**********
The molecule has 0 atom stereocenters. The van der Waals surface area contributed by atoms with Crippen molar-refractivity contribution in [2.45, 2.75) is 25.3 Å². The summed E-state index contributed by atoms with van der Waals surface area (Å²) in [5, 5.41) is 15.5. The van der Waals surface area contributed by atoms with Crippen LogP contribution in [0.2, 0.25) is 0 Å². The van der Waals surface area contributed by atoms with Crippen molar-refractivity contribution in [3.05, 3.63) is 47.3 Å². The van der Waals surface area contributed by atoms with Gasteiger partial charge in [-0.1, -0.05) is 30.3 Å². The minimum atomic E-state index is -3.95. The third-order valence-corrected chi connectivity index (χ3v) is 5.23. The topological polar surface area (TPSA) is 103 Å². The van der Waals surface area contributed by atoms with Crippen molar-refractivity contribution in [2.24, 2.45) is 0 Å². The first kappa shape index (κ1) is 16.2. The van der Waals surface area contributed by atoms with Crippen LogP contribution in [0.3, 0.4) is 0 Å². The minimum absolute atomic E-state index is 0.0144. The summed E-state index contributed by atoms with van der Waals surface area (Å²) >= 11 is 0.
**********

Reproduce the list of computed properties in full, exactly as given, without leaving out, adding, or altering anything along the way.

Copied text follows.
The molecule has 0 atom stereocenters. The van der Waals surface area contributed by atoms with Crippen molar-refractivity contribution in [2.45, 2.75) is 25.3 Å². The summed E-state index contributed by atoms with van der Waals surface area (Å²) in [5, 5.41) is 15.5. The van der Waals surface area contributed by atoms with Crippen LogP contribution in [0.2, 0.25) is 0 Å². The van der Waals surface area contributed by atoms with Crippen molar-refractivity contribution in [3.05, 3.63) is 47.3 Å². The van der Waals surface area contributed by atoms with Gasteiger partial charge in [-0.1, -0.05) is 30.3 Å². The minimum atomic E-state index is -3.95. The third-order valence-corrected chi connectivity index (χ3v) is 5.23. The topological polar surface area (TPSA) is 103 Å². The van der Waals surface area contributed by atoms with Crippen molar-refractivity contribution in [2.24, 2.45) is 0 Å². The first kappa shape index (κ1) is 16.2. The van der Waals surface area contributed by atoms with Crippen LogP contribution in [0.3, 0.4) is 0 Å². The minimum absolute atomic E-state index is 0.0144. The summed E-state index contributed by atoms with van der Waals surface area (Å²) >= 11 is 0.